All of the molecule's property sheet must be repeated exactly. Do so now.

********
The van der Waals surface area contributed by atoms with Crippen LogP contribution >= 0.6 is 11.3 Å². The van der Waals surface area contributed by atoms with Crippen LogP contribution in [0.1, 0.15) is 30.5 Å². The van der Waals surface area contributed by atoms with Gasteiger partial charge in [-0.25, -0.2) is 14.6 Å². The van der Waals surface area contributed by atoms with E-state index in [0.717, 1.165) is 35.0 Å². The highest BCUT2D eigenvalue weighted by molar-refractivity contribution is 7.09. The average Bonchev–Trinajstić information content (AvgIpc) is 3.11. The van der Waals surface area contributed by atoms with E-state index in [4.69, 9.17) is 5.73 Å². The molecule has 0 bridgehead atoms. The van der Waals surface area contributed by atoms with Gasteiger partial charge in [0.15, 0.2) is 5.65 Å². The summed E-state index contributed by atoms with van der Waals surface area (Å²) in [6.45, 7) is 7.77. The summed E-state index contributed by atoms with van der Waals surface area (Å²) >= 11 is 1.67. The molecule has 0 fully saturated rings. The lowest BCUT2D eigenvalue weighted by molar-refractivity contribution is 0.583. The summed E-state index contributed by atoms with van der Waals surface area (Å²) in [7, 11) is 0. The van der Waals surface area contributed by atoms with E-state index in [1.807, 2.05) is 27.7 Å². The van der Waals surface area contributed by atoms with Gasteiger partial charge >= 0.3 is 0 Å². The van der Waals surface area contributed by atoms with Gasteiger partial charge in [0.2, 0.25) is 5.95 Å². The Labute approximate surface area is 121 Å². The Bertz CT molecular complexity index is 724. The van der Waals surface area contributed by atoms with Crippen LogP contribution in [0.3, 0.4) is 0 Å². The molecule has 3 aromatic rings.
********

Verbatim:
The van der Waals surface area contributed by atoms with Crippen LogP contribution >= 0.6 is 11.3 Å². The van der Waals surface area contributed by atoms with Crippen LogP contribution in [0.1, 0.15) is 30.5 Å². The van der Waals surface area contributed by atoms with Gasteiger partial charge in [-0.25, -0.2) is 14.6 Å². The van der Waals surface area contributed by atoms with E-state index in [0.717, 1.165) is 35.0 Å². The highest BCUT2D eigenvalue weighted by molar-refractivity contribution is 7.09. The average Bonchev–Trinajstić information content (AvgIpc) is 3.11. The van der Waals surface area contributed by atoms with E-state index in [4.69, 9.17) is 5.73 Å². The molecule has 0 bridgehead atoms. The van der Waals surface area contributed by atoms with Gasteiger partial charge in [0.15, 0.2) is 5.65 Å². The summed E-state index contributed by atoms with van der Waals surface area (Å²) in [6.45, 7) is 7.77. The summed E-state index contributed by atoms with van der Waals surface area (Å²) >= 11 is 1.67. The molecule has 0 fully saturated rings. The lowest BCUT2D eigenvalue weighted by molar-refractivity contribution is 0.583. The summed E-state index contributed by atoms with van der Waals surface area (Å²) in [7, 11) is 0. The van der Waals surface area contributed by atoms with E-state index in [1.807, 2.05) is 27.7 Å². The van der Waals surface area contributed by atoms with Gasteiger partial charge >= 0.3 is 0 Å². The van der Waals surface area contributed by atoms with Gasteiger partial charge in [0.2, 0.25) is 5.95 Å². The Labute approximate surface area is 121 Å². The Bertz CT molecular complexity index is 724. The van der Waals surface area contributed by atoms with Crippen LogP contribution in [0.3, 0.4) is 0 Å². The molecule has 3 aromatic rings.